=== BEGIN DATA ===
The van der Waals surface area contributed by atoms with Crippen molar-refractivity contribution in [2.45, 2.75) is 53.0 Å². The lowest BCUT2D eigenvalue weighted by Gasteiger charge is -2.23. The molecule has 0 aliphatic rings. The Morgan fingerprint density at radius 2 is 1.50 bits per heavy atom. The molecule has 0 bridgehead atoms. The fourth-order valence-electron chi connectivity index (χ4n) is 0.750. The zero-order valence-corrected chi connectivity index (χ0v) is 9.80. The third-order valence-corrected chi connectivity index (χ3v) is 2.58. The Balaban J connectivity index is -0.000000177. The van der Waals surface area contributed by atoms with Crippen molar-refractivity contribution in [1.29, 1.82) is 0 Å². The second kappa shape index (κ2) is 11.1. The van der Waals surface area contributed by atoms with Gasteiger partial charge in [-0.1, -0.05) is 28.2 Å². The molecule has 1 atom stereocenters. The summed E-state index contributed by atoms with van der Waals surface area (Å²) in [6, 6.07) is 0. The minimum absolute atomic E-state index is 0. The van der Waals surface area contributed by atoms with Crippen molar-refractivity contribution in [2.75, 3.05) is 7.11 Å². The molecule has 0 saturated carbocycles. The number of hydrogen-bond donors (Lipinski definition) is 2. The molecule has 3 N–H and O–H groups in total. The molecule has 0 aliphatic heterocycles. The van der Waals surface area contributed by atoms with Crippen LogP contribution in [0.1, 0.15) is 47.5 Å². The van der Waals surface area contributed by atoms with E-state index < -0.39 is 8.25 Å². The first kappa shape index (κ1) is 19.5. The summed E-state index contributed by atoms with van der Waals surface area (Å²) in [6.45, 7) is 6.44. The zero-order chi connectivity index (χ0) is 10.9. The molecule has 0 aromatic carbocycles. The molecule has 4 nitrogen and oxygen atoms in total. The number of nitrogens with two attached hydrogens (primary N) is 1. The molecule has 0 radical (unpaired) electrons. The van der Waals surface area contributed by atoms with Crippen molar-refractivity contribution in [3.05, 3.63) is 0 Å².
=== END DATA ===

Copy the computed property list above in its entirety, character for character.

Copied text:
The van der Waals surface area contributed by atoms with Crippen molar-refractivity contribution in [2.45, 2.75) is 53.0 Å². The lowest BCUT2D eigenvalue weighted by Gasteiger charge is -2.23. The molecule has 0 aliphatic rings. The Morgan fingerprint density at radius 2 is 1.50 bits per heavy atom. The molecule has 0 bridgehead atoms. The fourth-order valence-electron chi connectivity index (χ4n) is 0.750. The zero-order valence-corrected chi connectivity index (χ0v) is 9.80. The third-order valence-corrected chi connectivity index (χ3v) is 2.58. The Balaban J connectivity index is -0.000000177. The van der Waals surface area contributed by atoms with Crippen molar-refractivity contribution in [1.29, 1.82) is 0 Å². The second kappa shape index (κ2) is 11.1. The van der Waals surface area contributed by atoms with Gasteiger partial charge in [-0.1, -0.05) is 28.2 Å². The molecule has 1 atom stereocenters. The summed E-state index contributed by atoms with van der Waals surface area (Å²) in [6, 6.07) is 0. The minimum absolute atomic E-state index is 0. The van der Waals surface area contributed by atoms with Crippen molar-refractivity contribution in [2.75, 3.05) is 7.11 Å². The molecule has 0 saturated carbocycles. The number of hydrogen-bond donors (Lipinski definition) is 2. The molecule has 3 N–H and O–H groups in total. The molecule has 0 aliphatic heterocycles. The van der Waals surface area contributed by atoms with Crippen LogP contribution in [0.1, 0.15) is 47.5 Å². The van der Waals surface area contributed by atoms with E-state index < -0.39 is 8.25 Å². The first kappa shape index (κ1) is 19.5. The summed E-state index contributed by atoms with van der Waals surface area (Å²) in [6.45, 7) is 6.44. The zero-order chi connectivity index (χ0) is 10.9. The molecule has 0 aromatic carbocycles. The molecule has 4 nitrogen and oxygen atoms in total. The number of nitrogens with two attached hydrogens (primary N) is 1. The molecule has 0 radical (unpaired) electrons. The van der Waals surface area contributed by atoms with Crippen molar-refractivity contribution in [3.05, 3.63) is 0 Å².